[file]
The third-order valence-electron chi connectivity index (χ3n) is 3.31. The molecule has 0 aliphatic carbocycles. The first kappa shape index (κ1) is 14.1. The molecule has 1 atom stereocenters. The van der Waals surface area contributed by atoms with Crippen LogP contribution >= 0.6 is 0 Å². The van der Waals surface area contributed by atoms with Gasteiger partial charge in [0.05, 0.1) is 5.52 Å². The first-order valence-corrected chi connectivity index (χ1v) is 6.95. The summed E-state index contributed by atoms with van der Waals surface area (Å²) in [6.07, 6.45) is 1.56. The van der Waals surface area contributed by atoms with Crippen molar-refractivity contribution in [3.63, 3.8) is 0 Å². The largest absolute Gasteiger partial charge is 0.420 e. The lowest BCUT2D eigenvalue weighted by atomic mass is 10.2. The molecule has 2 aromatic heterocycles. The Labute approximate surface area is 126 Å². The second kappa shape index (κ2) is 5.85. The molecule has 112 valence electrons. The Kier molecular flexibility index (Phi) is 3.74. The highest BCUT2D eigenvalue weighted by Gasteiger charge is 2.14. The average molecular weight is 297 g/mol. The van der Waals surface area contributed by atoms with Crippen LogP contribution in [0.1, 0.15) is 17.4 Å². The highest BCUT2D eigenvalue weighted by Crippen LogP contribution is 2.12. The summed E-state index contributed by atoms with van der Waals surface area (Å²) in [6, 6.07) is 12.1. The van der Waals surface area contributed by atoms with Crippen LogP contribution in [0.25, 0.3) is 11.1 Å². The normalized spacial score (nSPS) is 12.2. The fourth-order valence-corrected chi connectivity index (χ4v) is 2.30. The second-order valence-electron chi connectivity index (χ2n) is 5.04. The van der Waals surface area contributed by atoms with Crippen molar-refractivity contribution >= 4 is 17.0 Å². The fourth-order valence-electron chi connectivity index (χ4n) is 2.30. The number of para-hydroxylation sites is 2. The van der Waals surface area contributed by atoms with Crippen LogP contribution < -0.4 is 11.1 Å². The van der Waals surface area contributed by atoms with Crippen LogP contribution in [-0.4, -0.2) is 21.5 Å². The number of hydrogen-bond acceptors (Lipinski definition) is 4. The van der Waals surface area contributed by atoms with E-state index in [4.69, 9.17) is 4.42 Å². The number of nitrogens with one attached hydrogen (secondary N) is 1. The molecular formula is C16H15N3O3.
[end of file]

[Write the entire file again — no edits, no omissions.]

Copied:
The third-order valence-electron chi connectivity index (χ3n) is 3.31. The molecule has 0 aliphatic carbocycles. The first kappa shape index (κ1) is 14.1. The molecule has 1 atom stereocenters. The van der Waals surface area contributed by atoms with Crippen LogP contribution >= 0.6 is 0 Å². The van der Waals surface area contributed by atoms with Gasteiger partial charge in [0.05, 0.1) is 5.52 Å². The first-order valence-corrected chi connectivity index (χ1v) is 6.95. The summed E-state index contributed by atoms with van der Waals surface area (Å²) in [6.07, 6.45) is 1.56. The van der Waals surface area contributed by atoms with Crippen molar-refractivity contribution in [3.63, 3.8) is 0 Å². The largest absolute Gasteiger partial charge is 0.420 e. The lowest BCUT2D eigenvalue weighted by atomic mass is 10.2. The molecule has 2 aromatic heterocycles. The Labute approximate surface area is 126 Å². The second kappa shape index (κ2) is 5.85. The molecule has 112 valence electrons. The Kier molecular flexibility index (Phi) is 3.74. The highest BCUT2D eigenvalue weighted by Gasteiger charge is 2.14. The average molecular weight is 297 g/mol. The van der Waals surface area contributed by atoms with Crippen LogP contribution in [0.1, 0.15) is 17.4 Å². The highest BCUT2D eigenvalue weighted by Crippen LogP contribution is 2.12. The summed E-state index contributed by atoms with van der Waals surface area (Å²) in [6, 6.07) is 12.1. The van der Waals surface area contributed by atoms with Crippen LogP contribution in [0.25, 0.3) is 11.1 Å². The normalized spacial score (nSPS) is 12.2. The fourth-order valence-corrected chi connectivity index (χ4v) is 2.30. The second-order valence-electron chi connectivity index (χ2n) is 5.04. The van der Waals surface area contributed by atoms with Crippen molar-refractivity contribution >= 4 is 17.0 Å². The fourth-order valence-electron chi connectivity index (χ4n) is 2.30. The number of para-hydroxylation sites is 2. The van der Waals surface area contributed by atoms with Crippen LogP contribution < -0.4 is 11.1 Å². The van der Waals surface area contributed by atoms with Crippen LogP contribution in [-0.4, -0.2) is 21.5 Å². The number of hydrogen-bond acceptors (Lipinski definition) is 4. The van der Waals surface area contributed by atoms with E-state index in [4.69, 9.17) is 4.42 Å². The number of nitrogens with one attached hydrogen (secondary N) is 1. The molecular formula is C16H15N3O3.